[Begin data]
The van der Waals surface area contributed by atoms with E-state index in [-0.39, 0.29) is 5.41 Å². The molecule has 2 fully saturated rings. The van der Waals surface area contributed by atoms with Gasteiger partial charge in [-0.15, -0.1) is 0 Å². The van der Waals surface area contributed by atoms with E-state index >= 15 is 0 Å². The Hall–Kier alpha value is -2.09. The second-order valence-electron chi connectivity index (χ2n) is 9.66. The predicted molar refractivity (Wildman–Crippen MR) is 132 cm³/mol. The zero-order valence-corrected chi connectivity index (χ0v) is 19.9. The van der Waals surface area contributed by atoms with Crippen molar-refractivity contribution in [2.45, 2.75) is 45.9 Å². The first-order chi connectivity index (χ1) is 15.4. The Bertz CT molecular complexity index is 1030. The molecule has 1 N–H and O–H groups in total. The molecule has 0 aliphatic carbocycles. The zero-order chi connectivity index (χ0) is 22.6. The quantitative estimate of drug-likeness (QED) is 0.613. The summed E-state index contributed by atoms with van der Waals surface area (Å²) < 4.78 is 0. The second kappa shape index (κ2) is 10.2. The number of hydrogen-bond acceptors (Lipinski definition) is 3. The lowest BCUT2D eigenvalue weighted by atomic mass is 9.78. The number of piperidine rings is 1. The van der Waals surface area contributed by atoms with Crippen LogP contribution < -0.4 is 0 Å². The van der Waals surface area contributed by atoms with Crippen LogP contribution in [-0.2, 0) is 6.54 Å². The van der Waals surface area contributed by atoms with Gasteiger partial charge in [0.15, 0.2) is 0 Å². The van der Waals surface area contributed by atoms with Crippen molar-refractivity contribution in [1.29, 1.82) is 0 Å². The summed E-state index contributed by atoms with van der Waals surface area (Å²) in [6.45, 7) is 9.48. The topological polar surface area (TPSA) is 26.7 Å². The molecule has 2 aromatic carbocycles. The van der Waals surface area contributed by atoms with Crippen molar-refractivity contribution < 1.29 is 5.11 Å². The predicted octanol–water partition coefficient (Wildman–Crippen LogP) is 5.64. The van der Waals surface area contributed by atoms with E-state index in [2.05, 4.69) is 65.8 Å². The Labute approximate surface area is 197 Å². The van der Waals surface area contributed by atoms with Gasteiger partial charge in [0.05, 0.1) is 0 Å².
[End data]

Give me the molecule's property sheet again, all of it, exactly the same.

The van der Waals surface area contributed by atoms with E-state index in [-0.39, 0.29) is 5.41 Å². The molecule has 2 fully saturated rings. The van der Waals surface area contributed by atoms with Gasteiger partial charge in [-0.15, -0.1) is 0 Å². The van der Waals surface area contributed by atoms with E-state index >= 15 is 0 Å². The Hall–Kier alpha value is -2.09. The second-order valence-electron chi connectivity index (χ2n) is 9.66. The predicted molar refractivity (Wildman–Crippen MR) is 132 cm³/mol. The zero-order valence-corrected chi connectivity index (χ0v) is 19.9. The van der Waals surface area contributed by atoms with Crippen molar-refractivity contribution in [2.45, 2.75) is 45.9 Å². The first-order chi connectivity index (χ1) is 15.4. The Bertz CT molecular complexity index is 1030. The molecule has 1 N–H and O–H groups in total. The molecule has 0 aliphatic carbocycles. The zero-order chi connectivity index (χ0) is 22.6. The quantitative estimate of drug-likeness (QED) is 0.613. The summed E-state index contributed by atoms with van der Waals surface area (Å²) < 4.78 is 0. The second kappa shape index (κ2) is 10.2. The number of hydrogen-bond acceptors (Lipinski definition) is 3. The lowest BCUT2D eigenvalue weighted by atomic mass is 9.78. The number of piperidine rings is 1. The van der Waals surface area contributed by atoms with Crippen LogP contribution < -0.4 is 0 Å². The van der Waals surface area contributed by atoms with Crippen LogP contribution in [-0.2, 0) is 6.54 Å². The van der Waals surface area contributed by atoms with Gasteiger partial charge in [0.15, 0.2) is 0 Å². The van der Waals surface area contributed by atoms with Crippen molar-refractivity contribution in [1.29, 1.82) is 0 Å². The summed E-state index contributed by atoms with van der Waals surface area (Å²) in [6.45, 7) is 9.48. The topological polar surface area (TPSA) is 26.7 Å². The molecule has 2 aromatic carbocycles. The van der Waals surface area contributed by atoms with Crippen molar-refractivity contribution < 1.29 is 5.11 Å². The predicted octanol–water partition coefficient (Wildman–Crippen LogP) is 5.64. The van der Waals surface area contributed by atoms with E-state index in [2.05, 4.69) is 65.8 Å². The Labute approximate surface area is 197 Å². The van der Waals surface area contributed by atoms with Gasteiger partial charge in [0.05, 0.1) is 0 Å².